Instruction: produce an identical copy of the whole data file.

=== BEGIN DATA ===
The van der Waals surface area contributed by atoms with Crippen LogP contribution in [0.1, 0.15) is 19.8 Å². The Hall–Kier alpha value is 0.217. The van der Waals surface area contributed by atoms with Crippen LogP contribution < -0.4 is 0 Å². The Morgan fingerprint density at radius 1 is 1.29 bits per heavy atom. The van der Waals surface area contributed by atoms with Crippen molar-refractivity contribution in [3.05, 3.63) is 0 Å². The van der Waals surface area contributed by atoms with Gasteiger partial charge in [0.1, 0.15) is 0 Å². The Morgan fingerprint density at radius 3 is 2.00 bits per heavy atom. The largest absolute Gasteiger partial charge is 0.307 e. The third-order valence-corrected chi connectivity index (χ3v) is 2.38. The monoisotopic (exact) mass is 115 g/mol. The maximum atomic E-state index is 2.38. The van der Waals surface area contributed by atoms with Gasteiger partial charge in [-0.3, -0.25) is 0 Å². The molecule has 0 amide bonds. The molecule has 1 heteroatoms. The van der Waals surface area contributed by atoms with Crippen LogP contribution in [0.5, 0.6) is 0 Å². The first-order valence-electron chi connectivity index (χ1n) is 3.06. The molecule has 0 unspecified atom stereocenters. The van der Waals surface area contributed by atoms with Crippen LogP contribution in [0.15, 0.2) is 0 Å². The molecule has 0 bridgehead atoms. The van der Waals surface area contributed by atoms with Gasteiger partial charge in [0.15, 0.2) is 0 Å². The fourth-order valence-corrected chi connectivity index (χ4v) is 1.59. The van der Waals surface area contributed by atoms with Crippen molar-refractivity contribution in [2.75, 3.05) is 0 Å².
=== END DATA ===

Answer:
The van der Waals surface area contributed by atoms with Crippen LogP contribution in [0.1, 0.15) is 19.8 Å². The Hall–Kier alpha value is 0.217. The van der Waals surface area contributed by atoms with Crippen LogP contribution < -0.4 is 0 Å². The Morgan fingerprint density at radius 1 is 1.29 bits per heavy atom. The van der Waals surface area contributed by atoms with Crippen molar-refractivity contribution in [3.05, 3.63) is 0 Å². The van der Waals surface area contributed by atoms with Gasteiger partial charge in [0.1, 0.15) is 0 Å². The Morgan fingerprint density at radius 3 is 2.00 bits per heavy atom. The largest absolute Gasteiger partial charge is 0.307 e. The third-order valence-corrected chi connectivity index (χ3v) is 2.38. The monoisotopic (exact) mass is 115 g/mol. The maximum atomic E-state index is 2.38. The van der Waals surface area contributed by atoms with Gasteiger partial charge in [-0.3, -0.25) is 0 Å². The molecule has 0 amide bonds. The molecule has 1 heteroatoms. The van der Waals surface area contributed by atoms with Crippen LogP contribution in [0.5, 0.6) is 0 Å². The first-order valence-electron chi connectivity index (χ1n) is 3.06. The molecule has 0 unspecified atom stereocenters. The van der Waals surface area contributed by atoms with Crippen LogP contribution in [0.15, 0.2) is 0 Å². The molecule has 0 bridgehead atoms. The van der Waals surface area contributed by atoms with Gasteiger partial charge in [0.15, 0.2) is 0 Å². The fourth-order valence-corrected chi connectivity index (χ4v) is 1.59. The van der Waals surface area contributed by atoms with Crippen molar-refractivity contribution in [2.75, 3.05) is 0 Å².